The disputed domain name was not registered or used in bad faith. All the examples of bad faith under the Policy relate to there being “intent” to exploit the trademark rights of another. There is no factual basis supporting an inference that the Respondent was aware of the Complainant, and the Respondent expressly denies such awareness. The term “medis” is widely used by a large variety of third parties. The Complainant’s registered marks post-date the registration of the disputed domain name.
The email correspondence between the Complainant and Respondent, in which the Complainant approached the Respondent inquiring about the possible sale of the disputed domain name, indicates that the Respondent was not interested in selling the disputed domain name.
6. Discussion and Findings
For the Complaint to succeed, under paragraph 4(a) of the Policy, the Complainant must prove that:
(i) the disputed domain name is identical or confusingly similar to a trademark or service mark in which the Complainant has rights; and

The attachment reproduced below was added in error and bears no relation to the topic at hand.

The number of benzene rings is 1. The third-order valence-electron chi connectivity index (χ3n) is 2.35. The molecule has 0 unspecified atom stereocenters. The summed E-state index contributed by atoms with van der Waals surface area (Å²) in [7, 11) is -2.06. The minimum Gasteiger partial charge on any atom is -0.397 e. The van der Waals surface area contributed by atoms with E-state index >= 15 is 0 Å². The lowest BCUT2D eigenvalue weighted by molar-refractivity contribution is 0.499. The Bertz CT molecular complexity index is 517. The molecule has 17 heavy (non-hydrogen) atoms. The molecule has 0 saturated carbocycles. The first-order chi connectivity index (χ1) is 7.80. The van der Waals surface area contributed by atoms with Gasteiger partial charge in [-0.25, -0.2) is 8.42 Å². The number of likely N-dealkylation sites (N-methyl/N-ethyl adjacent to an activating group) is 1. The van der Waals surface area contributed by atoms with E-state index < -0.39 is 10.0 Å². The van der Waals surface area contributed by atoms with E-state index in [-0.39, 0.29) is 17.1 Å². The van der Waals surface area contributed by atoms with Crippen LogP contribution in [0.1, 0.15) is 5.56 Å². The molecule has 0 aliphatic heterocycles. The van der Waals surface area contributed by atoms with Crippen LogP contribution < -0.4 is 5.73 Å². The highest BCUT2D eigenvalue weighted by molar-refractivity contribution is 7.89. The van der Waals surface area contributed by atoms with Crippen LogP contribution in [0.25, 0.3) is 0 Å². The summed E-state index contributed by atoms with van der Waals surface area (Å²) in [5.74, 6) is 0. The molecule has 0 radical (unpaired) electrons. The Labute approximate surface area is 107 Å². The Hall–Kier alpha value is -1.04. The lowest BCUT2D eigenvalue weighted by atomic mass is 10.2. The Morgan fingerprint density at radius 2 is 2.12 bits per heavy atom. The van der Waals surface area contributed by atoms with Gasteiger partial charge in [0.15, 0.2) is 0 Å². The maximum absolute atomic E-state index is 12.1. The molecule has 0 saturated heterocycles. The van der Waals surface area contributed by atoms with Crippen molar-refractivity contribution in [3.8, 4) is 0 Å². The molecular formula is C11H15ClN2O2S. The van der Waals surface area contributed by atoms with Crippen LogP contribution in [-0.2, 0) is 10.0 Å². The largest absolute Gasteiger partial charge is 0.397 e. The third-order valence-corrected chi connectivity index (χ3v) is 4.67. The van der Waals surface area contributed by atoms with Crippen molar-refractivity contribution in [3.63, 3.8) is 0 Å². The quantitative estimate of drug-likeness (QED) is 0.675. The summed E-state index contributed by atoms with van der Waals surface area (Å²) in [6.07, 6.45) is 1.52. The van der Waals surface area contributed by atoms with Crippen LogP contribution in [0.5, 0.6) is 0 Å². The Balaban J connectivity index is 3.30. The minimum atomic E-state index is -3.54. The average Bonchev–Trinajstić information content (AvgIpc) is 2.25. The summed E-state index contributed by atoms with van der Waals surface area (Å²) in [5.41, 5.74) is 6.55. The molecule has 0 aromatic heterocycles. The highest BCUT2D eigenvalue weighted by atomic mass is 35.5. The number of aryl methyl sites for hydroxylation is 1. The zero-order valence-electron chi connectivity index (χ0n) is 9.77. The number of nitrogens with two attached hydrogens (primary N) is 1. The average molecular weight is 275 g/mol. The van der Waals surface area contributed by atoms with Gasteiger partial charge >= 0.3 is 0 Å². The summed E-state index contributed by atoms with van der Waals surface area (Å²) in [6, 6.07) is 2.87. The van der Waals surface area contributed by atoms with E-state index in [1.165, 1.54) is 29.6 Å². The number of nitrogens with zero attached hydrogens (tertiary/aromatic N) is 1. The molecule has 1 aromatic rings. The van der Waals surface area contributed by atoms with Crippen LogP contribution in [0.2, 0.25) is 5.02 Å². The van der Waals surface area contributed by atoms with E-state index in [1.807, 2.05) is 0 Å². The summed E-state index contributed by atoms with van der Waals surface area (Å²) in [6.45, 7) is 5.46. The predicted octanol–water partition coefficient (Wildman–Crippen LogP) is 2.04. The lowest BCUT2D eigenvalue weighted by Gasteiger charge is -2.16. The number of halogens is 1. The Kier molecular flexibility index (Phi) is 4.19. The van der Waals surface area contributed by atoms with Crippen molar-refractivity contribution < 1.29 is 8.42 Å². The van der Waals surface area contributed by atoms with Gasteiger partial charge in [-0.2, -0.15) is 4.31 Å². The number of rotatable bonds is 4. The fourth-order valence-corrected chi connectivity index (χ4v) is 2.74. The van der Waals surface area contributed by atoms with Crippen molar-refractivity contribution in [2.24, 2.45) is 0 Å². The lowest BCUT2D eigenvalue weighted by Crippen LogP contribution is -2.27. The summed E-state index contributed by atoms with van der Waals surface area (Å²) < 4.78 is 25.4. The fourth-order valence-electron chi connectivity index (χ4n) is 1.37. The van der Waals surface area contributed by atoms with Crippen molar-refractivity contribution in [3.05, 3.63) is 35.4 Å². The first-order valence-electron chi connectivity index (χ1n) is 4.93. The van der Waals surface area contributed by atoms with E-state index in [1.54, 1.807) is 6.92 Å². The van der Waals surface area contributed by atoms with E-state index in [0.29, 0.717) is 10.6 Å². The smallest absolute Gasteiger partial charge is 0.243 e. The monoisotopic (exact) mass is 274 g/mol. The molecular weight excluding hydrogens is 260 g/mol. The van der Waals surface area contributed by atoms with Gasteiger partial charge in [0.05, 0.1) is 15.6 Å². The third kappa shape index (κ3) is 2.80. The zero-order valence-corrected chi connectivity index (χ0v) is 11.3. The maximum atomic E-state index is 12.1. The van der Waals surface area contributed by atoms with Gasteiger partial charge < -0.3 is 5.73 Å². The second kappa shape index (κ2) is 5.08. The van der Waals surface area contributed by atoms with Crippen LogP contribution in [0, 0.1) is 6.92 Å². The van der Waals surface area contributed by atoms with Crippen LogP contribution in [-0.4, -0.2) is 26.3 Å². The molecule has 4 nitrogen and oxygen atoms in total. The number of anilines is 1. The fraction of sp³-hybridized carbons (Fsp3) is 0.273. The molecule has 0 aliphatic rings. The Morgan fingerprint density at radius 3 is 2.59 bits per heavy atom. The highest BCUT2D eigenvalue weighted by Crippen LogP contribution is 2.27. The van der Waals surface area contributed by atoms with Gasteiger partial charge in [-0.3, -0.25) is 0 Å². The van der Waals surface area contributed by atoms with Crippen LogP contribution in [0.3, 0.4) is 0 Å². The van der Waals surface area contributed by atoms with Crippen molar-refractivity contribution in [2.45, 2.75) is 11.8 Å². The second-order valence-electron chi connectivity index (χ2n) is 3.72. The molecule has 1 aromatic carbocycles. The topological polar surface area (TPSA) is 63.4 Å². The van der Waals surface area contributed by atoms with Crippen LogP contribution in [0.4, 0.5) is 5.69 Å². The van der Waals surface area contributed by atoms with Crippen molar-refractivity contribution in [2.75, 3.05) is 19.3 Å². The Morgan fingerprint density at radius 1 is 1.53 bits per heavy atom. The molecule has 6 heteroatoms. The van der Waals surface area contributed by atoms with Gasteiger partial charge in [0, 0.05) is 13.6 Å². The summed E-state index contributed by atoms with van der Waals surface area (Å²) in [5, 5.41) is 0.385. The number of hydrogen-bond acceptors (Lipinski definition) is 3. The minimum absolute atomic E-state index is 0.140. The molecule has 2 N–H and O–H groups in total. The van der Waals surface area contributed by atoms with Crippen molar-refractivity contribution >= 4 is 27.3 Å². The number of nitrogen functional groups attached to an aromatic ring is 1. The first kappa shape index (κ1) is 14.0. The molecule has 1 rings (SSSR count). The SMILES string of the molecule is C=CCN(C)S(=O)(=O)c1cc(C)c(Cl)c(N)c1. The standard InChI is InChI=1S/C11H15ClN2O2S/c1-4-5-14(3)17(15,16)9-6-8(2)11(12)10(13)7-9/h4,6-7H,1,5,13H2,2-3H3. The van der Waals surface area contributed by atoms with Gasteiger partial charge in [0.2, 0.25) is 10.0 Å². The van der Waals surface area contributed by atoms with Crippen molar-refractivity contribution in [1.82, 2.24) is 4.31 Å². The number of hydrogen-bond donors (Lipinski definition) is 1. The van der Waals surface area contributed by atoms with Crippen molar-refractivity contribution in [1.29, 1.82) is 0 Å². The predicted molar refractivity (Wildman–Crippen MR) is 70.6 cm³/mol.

(ii) the Respondent has no rights or legitimate interests in respect of the disputed domain name; and
(iii) the disputed domain name was registered in bad faith and is being used in bad faith.
The Complainant must prove each of these three elements, which are discussed in turn below immediately after consideration of the Complainant’s supplemental filing.
A. Supplemental Filing
As noted above (under the heading, ‘Procedural History’) the Complainant made a supplemental filing, together with a statement that the Complainant wished to respond to the Respondent’s argument that the term “medis” is descriptive.
Neither the Policy nor the Rules explicitly provide for supplemental filings to be made by either party. A panel has a discretion to admit or invite further filings under paragraphs 10(a), (b) and (d), and paragraph 12 of the Rules. The Panel considers that such filings should only be admitted if it is both necessary to the Complainant’s case, and could not reasonably have been addressed in the Complaint (for example, because a respondent produces new facts which a complainant could not have anticipated).
However, in this case, the Complainant did address the issue of the descriptiveness of the term “medis” in the Complaint – by its statement that the term is “meaningless”. As such, it appears to the Panel that the Complainant is only seeking to provide further argument on a matter that it already addressed (if only very briefly) in the Complaint, and which is any event not central to the Panel’s decision in this particular case. For these reasons, the Panel declined to consider the supplemental filing.